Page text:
Everyone wants to feel special.
While not all of us want to be the center of attention, we all want to be acknowledged.
Birthdays, weddings, and graduations are all days where we put ourselves aside and applaud someone else.
What happens though when we feel that the person being celebrated is being unduly indulgent?
That was the issue facing Redditor and Original Poster (OP) throwra_tiara when she came to the “Am I the A**hole” (AITA) subReddit for some outside opinions.
“AITA for letting my daughter wear a tiara to my cousin’s wedding?”
OP began with the setup.
“My (32 female) daughter Chloe (4f) has a fascination with princesses.”
“She loves the color pink, wears only dresses, and has an array of tiaras she wears everywhere except at pre-school where she can’t (but she does have it in her backpack).”
“My cousin 33 male ‘Alex’ (fake names) invited us to his wedding, which was this past Saturday.”
“Chloe was excited because she got to dress up and stay dressed up the entire time. She also couldn’t wait to see the bride’s dress.”
“She asked if she could wear her princess tiara and I said of course.”
“We got to the wedding on time.”
Everything was fine, until…
“However, the start time was delayed for unknown reasons.”
“15 minutes after it was supposed to start, one of the bridesmaids came out and told me that the bride Jen (31f) was refusing to come out because my daughter was wearing a tiara.”
“I thought she was joking but she wasn’t. Apparently, the bride was also wearing a tiara and wanted to be the only one wearing it.”
“I told the bridesmaid that Chloe loves tiaras and always wears them. The bridesmaid said ‘not today she isn’t’ and told me it needed to be removed.”
“I said no. The bride is a grown woman and was being petty over a child’s tiara.”
“The bridesmaid left for a couple minutes and then Alex himself came out.”
“He told me to leave. I asked why and he said because I won’t tell Chloe to take off her tiara.”
“I said this was ridiculous and Alex said it’s not my wedding and when I get married then Chloe can wear one to mine, but that I’m officially uninvited regardless.”
“Others around me told me to just take it off and I wouldn’t. Alex’s mom came over and escorted us out.”
“Chloe was upset and crying because she feels she did something wrong and I’m upset because I can’t believe someone would be jealous over a literal 4-year-old.”
“I also feel bad because Chloe was really looking forward to seeing Jen’s dress because she loves wedding dresses. But literally, no one is on my side.”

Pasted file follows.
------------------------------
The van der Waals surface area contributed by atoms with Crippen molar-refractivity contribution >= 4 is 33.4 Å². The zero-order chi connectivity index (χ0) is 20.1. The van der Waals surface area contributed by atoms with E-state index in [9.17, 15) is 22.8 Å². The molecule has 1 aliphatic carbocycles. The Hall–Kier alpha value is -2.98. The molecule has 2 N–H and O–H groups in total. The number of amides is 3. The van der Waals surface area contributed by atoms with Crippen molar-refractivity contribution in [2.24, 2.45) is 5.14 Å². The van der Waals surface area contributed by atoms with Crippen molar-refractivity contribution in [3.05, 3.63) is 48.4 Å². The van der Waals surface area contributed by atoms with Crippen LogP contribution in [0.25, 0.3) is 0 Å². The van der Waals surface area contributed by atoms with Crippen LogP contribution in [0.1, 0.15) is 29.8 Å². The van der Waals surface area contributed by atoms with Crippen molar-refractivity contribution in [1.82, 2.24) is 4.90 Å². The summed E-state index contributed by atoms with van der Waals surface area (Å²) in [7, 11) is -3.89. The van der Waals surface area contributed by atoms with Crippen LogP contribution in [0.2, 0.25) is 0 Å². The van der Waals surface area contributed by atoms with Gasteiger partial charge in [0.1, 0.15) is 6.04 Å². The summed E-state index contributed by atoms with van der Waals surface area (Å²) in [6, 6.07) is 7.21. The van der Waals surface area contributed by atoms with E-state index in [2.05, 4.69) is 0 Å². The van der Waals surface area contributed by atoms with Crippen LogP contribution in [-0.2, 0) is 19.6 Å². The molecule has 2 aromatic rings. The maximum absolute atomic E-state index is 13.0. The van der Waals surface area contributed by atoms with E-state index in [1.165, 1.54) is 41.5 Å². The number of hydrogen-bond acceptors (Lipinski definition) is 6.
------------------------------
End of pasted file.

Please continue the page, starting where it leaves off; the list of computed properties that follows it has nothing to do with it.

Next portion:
OP was left to wonder.
“Edit: someone asked if my cousin has a mental illness. I said no but the bride has Aspergers and they said that’s important for you all to know.”
Having explained the situation, she turned the situation over to Reddit for some outside thoughts.
Redditors weighed in by declaring:
- NTA – Not The A**hole
- YTA – You’re The A**hole
- NAH – No A**holes Here
- ESH – Everyone Sucks Here
Redditors decided: YTA
Some pointed out that this was just bad behavior.
“If OP were to bother to look at the photos of the last few royal weddings, she would notice that not even the Queen is wearing a tiara. Only the bride is wearing a tiara.”
“It’s very, very bad manners to wear a tiara to someone else’s wedding. It doesn’t matter status or age.”
“It’s really, really rude.”
“OPS statement about her daughter wanting to be a princess and her other comments show this was about her daughter wanting to be the center of attention.”
“If it were just a kid in a tiara that happened to be there, that’s one thing.”
“It’s clear to me that OP and her daughter wanted attention.”
“At the core, this is about OP and her daughter wanted the kid to be the focus and to feel special on what should be someone else’s special day.”
“Congrats, OP, your rudeness likely will forever taint the memory of that day for the entire family.”
“Instead of apologizing, you are doubling down.”
“If your intentions were good or even neutral, you’d be embarrassed and apologize even if you thought you did nothing wrong.”
“Your intentions were not good.” ~ Atty_Aveline
Others were concerned for Chloe’s future.
“Chloe is stuck with this story now too.”
“Like the rest of the family will forever associate this ridiculousness with Chloe even though it’s OP’s fault.”
“Maybe it becomes a cute story they all laugh about but if op keeps parenting as they are and Chloe grows up thinking that every event and opportunity revolves around them, the mockery will be endless.” ~ MountainBean3479